Hurricane Maria Highlights Need for SCRM Planning & Mitigation before a Disaster


Puerto Rico has a substantial role in the apparel manufacturing supply chain for the US military. The concentration of apparel suppliers in Puerto Rico is the result of forces which have affected the global textile supply chain for decades. Textile manufacturing has been moving overseas for years in order to reduce costs in a competitive, low-margin business, but defense suppliers must remain Berry Amendment-compliant (which requires the Department of Defense (DOD) to give preference in procurement to domestically produced, manufactured, or home-grown products, most notably food, clothing, fabrics, and specialty metals). Puerto Rico offered military apparel manufacturers a way to reduce labor costs, take advantage of tax-incentives, and comply with the Berry Amendment. Nine of the Defense Logistics Agency’s (DLA) 15 combat utility uniform prime contractors are based in Puerto Rico[1]. According to, 16% of the DoD’s apparel (product code: Clothing/Individual Eqpt, Insignia-84) sourcing came from Puerto Rico in 2017 (13% in 2016).

In September, Hurricane Maria wreaked havoc on Puerto Rico, which, in addition to causing a severe humanitarian crisis, from which they are still recovering, created disruptions in the defense apparel supply chain. Manufacturers were affected by problems such as loss of power, building damage, flooding, infrastructure damage, and negative impact on the well-being of their workforce. For example, Bluewater Defense is a manufacturer of U.S. military uniforms that made up 23% of the defense contract dollars to Puerto Rico in 2017. Bluewater has five buildings, three of which were badly damaged by Maria. About a month after the initial damage, Bluewater was able to run at two-thirds normal production capacity using backup generators for power[2]. The firm was able to recover from Maria, but the supply chain was disrupted for one month.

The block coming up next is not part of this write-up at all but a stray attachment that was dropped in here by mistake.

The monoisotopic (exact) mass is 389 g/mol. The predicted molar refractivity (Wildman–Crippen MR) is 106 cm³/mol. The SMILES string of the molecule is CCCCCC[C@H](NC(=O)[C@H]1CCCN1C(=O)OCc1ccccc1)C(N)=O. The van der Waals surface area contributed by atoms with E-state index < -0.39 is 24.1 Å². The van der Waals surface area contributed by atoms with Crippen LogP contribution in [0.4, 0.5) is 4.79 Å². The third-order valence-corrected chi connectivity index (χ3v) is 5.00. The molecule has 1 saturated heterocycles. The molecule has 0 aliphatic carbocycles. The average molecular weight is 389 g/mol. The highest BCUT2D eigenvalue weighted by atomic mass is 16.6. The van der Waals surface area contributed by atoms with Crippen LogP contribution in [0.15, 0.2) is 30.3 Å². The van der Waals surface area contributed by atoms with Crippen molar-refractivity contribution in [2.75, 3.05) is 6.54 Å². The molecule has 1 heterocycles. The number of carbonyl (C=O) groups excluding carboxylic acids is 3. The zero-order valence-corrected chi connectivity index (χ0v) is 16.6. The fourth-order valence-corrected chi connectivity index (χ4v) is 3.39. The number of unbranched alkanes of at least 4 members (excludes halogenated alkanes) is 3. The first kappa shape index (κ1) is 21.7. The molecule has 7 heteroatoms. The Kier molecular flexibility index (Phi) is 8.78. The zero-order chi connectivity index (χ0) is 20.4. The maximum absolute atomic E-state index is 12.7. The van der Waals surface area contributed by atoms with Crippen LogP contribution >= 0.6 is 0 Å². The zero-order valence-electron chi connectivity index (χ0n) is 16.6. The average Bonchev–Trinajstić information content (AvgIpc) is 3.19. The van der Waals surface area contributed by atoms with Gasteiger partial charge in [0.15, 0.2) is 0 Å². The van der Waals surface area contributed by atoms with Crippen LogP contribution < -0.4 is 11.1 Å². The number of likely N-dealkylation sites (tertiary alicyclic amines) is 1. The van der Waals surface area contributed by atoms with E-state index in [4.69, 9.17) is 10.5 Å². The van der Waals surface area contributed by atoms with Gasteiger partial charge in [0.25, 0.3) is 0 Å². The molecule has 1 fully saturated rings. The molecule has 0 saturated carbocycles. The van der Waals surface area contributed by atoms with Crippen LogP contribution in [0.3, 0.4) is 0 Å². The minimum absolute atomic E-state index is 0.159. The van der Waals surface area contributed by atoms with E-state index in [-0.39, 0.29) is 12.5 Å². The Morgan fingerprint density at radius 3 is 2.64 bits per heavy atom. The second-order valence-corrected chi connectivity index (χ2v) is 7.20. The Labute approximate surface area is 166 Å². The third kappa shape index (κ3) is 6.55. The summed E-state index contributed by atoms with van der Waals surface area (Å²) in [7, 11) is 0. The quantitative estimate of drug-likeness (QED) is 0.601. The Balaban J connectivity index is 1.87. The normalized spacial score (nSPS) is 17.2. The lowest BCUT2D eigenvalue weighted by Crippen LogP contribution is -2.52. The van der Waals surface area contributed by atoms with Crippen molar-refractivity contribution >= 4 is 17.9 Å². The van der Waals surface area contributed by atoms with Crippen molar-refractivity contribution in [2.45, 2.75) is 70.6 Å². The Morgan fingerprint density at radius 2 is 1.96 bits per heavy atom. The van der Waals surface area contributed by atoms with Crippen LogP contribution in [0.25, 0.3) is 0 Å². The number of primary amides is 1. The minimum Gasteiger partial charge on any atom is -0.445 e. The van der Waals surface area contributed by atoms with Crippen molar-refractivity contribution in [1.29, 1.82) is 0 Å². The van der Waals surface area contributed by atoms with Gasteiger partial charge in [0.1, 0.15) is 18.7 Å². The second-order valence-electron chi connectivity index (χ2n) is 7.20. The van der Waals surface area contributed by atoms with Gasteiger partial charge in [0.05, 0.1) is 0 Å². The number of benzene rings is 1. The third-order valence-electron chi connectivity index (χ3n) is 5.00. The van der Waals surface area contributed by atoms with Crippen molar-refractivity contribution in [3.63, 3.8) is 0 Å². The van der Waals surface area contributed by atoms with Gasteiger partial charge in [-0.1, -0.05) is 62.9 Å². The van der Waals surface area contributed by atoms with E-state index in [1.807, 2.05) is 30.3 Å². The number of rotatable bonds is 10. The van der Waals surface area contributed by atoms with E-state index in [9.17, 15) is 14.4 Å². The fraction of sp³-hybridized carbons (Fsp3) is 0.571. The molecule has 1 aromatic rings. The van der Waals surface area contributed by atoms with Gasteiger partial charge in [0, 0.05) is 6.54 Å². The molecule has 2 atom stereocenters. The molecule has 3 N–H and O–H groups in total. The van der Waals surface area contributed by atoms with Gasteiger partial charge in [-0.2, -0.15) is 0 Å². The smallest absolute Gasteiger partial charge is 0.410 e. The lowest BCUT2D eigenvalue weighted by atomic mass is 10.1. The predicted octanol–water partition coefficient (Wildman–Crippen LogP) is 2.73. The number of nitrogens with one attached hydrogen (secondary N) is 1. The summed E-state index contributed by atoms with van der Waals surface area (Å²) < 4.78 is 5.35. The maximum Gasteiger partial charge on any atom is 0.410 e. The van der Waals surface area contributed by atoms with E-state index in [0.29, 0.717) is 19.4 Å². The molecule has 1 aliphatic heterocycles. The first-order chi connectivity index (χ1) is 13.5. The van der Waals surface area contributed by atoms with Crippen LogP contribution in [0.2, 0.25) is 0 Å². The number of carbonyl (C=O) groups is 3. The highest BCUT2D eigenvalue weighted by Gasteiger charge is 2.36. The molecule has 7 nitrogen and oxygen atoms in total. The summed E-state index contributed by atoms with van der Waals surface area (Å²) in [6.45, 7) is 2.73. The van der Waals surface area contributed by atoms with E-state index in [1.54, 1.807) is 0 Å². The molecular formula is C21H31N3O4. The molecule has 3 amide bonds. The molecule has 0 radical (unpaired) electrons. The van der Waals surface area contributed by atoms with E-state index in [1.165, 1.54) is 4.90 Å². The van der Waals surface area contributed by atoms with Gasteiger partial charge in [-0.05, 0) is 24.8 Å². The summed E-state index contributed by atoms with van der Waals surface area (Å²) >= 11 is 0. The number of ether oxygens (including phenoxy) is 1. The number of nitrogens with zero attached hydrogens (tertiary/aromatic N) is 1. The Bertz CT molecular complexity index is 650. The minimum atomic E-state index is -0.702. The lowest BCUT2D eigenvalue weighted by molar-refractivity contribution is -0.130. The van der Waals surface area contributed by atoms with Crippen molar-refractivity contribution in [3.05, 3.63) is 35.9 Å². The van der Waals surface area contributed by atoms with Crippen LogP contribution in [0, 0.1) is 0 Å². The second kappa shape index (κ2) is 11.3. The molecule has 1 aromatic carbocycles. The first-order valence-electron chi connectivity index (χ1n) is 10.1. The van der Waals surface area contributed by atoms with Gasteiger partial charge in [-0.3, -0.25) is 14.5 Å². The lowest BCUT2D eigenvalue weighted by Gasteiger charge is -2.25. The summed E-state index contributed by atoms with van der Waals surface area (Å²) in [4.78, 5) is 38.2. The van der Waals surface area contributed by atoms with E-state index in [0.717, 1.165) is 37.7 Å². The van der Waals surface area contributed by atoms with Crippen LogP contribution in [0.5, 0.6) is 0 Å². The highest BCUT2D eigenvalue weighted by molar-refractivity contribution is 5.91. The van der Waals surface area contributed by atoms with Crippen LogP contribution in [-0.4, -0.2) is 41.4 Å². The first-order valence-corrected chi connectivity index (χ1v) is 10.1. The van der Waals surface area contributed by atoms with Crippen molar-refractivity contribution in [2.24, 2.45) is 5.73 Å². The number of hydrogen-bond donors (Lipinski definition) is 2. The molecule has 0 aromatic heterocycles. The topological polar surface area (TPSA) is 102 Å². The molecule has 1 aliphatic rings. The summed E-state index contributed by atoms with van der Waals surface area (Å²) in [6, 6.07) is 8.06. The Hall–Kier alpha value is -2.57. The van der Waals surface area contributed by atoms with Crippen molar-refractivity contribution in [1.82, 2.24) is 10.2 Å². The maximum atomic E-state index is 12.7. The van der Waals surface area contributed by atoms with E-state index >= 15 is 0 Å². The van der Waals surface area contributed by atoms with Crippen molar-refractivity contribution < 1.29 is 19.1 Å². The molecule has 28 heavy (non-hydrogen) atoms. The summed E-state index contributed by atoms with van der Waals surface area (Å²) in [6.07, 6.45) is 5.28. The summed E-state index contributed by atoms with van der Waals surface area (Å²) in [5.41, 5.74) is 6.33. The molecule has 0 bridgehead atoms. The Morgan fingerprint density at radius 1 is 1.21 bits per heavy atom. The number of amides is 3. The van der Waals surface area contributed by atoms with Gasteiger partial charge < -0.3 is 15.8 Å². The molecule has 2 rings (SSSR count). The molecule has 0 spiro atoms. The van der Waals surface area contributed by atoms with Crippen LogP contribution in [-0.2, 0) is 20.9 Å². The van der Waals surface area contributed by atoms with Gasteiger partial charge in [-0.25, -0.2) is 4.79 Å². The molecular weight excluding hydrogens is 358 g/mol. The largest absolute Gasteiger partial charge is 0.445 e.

Although the humanitarian crisis no doubt outweighs other concerns, Hurricane Maria serves as a real-world example of the inherent risks that arise when regulatory factors and the global business climate combine to create geographical concentrations and bottlenecks. As these factors are typically beyond the control of supply chain planners, the lesson of Maria is that when a bottleneck cannot be prevented, supply chain transparency, risk assessment, and robust mitigation planning (i.e., having adequate backup generators) is required to minimize disruption.

[1] FY 2017 Annual Industrial Capability Risk Assessment Report, DLA Industrial Capability and Warstopper Program

[2] Parija Kavilanz (October 3, 2017). 330 workers show up to restart Puerto Rico clothing factory. CNN Money. Retrieved from

Blog Authors:  Rob Callaghan is a manager with Bättra, LLC specializing in supply chain issues with the Defense industrial base. Thomas Fry is a supply chain consultant working for Bättra, LLC with an emphasis in logistics data analysis.